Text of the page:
Every once in a while, it happens.  You’re sitting in a board meeting, an unexpected election issue comes up, a decision has to be made on the spot, the Association’s attorney can’t be reached, and the language in NRS Chapter 116 is as vague as assembly instructions from a build-it-yourself furniture manual.  Or, you’re preparing the budget in your management office, you get a call from the Board President, there’s an emergency situation in the pool area, an immediate decision is required, the Association has no attorney on retainer, your boss has no cell phone availability in Hawaii, and there’s no precedent in Association history or its governing documents.

Unexpected, on-the-spot decisions are required sometimes in homeowners association administration situations when we least expect them.  If you’re a board of directors, a board member, or an association manager faced with an immediate dilemma and the consequences could potentially be serious, what do you do?

One of the first matters I was assigned to as a new HOA attorney several years ago involved an extremely contentious candidate nomination situation for an upcoming board election.  After I prepared and rendered an advisory opinion at the Board’s request, the manager contacted the candidate affected and informed her that the board had deemed her disclosure to be incomplete.  Shortly thereafter, the manager copied me on the candidate’s two word e-mail response, typed in all-capped, gigantic-point font containing multiple exclamation points:  “BE REASONABLE!!!”

What does it mean to be “reasonable”?  The word must be important because it is sprinkled and referenced throughout NRS Chapter 116’s statutes 56 times.  Yet, unlike 46 other words specifically defined in Article 1 of NRS 116, the word “reasonable” is not.  Other sources are willing to take a stab at it.  For instance, Black’s Law Dictionary defines “reasonable” as:  “Fair, proper, or moderate under the circumstances.”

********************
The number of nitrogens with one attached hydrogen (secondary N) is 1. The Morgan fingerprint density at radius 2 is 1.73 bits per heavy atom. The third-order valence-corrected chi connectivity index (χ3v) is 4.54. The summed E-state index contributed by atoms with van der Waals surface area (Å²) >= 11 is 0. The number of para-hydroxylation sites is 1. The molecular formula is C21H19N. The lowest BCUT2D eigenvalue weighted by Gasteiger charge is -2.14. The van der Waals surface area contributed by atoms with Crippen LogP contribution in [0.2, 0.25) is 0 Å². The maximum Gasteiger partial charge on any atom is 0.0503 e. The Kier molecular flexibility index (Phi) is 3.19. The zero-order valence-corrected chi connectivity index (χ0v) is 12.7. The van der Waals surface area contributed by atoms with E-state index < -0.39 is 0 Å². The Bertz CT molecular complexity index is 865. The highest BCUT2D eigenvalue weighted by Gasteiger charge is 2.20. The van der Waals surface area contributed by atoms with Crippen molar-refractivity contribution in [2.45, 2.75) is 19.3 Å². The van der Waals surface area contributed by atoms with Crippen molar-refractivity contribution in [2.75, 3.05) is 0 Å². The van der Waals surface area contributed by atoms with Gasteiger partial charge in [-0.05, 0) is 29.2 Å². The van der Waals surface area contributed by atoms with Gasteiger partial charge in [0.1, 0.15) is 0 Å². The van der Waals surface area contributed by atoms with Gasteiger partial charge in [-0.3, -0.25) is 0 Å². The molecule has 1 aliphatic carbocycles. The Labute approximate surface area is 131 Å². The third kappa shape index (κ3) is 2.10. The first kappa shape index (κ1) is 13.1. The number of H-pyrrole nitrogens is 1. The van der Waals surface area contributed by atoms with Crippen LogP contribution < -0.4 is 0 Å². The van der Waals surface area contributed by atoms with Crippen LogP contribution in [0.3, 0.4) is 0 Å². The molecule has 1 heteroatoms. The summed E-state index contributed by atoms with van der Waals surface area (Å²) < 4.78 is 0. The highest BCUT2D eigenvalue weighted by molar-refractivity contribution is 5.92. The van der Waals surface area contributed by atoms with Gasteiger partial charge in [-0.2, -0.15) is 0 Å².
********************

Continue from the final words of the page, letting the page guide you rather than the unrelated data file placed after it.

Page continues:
So, why is “reasonable” so hard to define?  Probably, like Justice Potter Stewart’s famous quote attempting to describe obscenity in a 1964 U. S. Supreme Court decision, because human beings generally tend to “know it when we see it.”  In other words, there seems to be a sense of what is “fair, proper, or moderate” embedded in each one of us and among us, collectively, which helps in analyzing and discerning between common-sense and nonsense, right and wrong, etc.

The application of “reason” would seem to hold true in the homeowners’ association context, too, albeit with some guidance and direction written into Nevada law.  For example, in describing application of the “business-judgment rule” within the scope of fiduciary duties for association members and officers, NRS 116.3013 states that the executive board “shall act on an informed basis, in good faith and in the honest belief that their actions are in the best interests of the association.”  NRS 116.3103(1).  That statute goes on to state that the executive board is “required to exercise the ordinary and reasonable care of officers and directors of a nonprofit corporation” and are “subject to conflict of interest rules” which govern the same.  NRS 116.3103(1)(a) & (b).

So, what guidance does NRS 116.3103, the business-judgment rule, and common-sense in general give with respect to being “reasonable” when you may have to make a decision on-the-spot?  Here are some general guidelines I have learned from both personal and client experiences:

  1. Act on an informed basis as best as you can.  Use and apply the information that is immediately and readily available to you under the circumstances.
  2. Act in good faith.  Make the decision in the honest belief that the actions taken are in the best interest of the association based upon the information available at the time.  Avoid the appearance of any potential impropriety or conflict of interest.
  3. Be transparent.  Whatever decision is made, make sure that all material circumstances and factors considered, including the decision itself, are subsequently memorialized in any required association records, i.e. minutes, notices, etc.
  4. Be prepared to defend.  Whatever decision is made, make sure that you are comfortable in supporting and defending that decision in the event that it ever goes before a court, judge, jury, arbitrator, the association’s membership, and/or a client down the road.

Historically, directors on corporate and HOA boards are not second-guessed by courts of law as long as the elements of the business-judgment rule described, and common sense in general, are carefully followed and applied in the corporate decision-making process.  In my opinion and experience, the same or similar type of privilege is also generally afforded those who are able to apply “reason” as practically as possible, even in those unexpected moments additional information and consultation may not be available.

By Troy R. Dickerson, Esq.
General Counsel Attorney for Angius & Terry LLP Law Firm